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Old 07-01-2020, 04:25 PM
 
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Do you have access to tele-health services?

I thought tele-Health was going to be a cluster-eff for DS and he shocked the heck out of me and was amazing.

That being said, when all this hit, I drastically lowered my standards. We’ve been “doing this autism thing” long enough to know that me attempting to recreate a school situation at home isn’t going to work for DS. And I’ve had an intensive class designed by DS’s school so I *know* how to teach him and how to help him. It’s done wonders for our daily interactions. He’s getting his therapies reinforced across the board because of this class.

Instead, I look for natural ways to build in practice throughout the day. For example, one of his speech goals is to differentiate between pronouns he/him, she/her, they/them. As we go through our day, I work in natural places to reinforce this concept and practice it. No flash cards. No special activities. Just regular daily life.

The other thing DH and I did was sit down and agree that we knew regression was going to happen. It just was. We could drive ourselves crazy trying to maintain skills and push him or we could preserve all our sanity and pick a few things to focus on.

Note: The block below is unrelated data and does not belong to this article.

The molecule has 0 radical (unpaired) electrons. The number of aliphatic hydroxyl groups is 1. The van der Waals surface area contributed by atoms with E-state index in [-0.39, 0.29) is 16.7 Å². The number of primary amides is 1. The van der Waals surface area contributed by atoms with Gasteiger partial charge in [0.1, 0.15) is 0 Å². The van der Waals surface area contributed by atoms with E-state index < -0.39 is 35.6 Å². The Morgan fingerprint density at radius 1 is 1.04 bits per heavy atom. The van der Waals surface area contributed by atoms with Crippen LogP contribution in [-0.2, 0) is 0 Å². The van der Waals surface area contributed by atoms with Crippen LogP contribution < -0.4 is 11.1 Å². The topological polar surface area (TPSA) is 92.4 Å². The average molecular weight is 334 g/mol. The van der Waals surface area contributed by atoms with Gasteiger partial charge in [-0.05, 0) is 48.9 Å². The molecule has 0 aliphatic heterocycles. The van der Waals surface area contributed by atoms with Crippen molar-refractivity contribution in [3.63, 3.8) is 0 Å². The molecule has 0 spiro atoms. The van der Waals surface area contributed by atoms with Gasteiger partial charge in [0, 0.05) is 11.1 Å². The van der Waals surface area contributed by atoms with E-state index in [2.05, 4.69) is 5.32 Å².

We chose:
1. Expanding his utterances. He’s up to 4-5 words in a phrase, I refuse to let that regress.

2. Reduced screen time and more time outside. Winter is over and dangit, we’re going outside.

3. The boy will dress himself!

4. We’re going to work on managing his frustration.

5. He’s going to work on washing his own hair.

Some of these goals he is knocking out of the park, others he is still working on. He’s made huge gains in other areas.

I guess what I’m saying is, give yourself some grace. I know the pressure you feel, like every second not spent helping him is a second he’s falling further behind. This pandemic will end. He will get skills he lost back. It will be ok.

If you want to PM, feel free. It’s a hard time for everyone right now, but you will be ok and so will your son.

Last edited by h0kie; 07-01-2020 at 05:02 PM..
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Old 07-01-2020, 06:32 PM
 
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As a kinder teacher, I would say that focusing on the fine motor tasks and verbal/social skills are the most important out of your list. Sight words, alphabet, and phonics will all come during kindergarten. It's much easier to make up for a lack of academic skills in the classroom than it is those foundational, non-academic ones. And since he is not yet in kinder, he isn't struggling with those academics yet, and maybe he won't.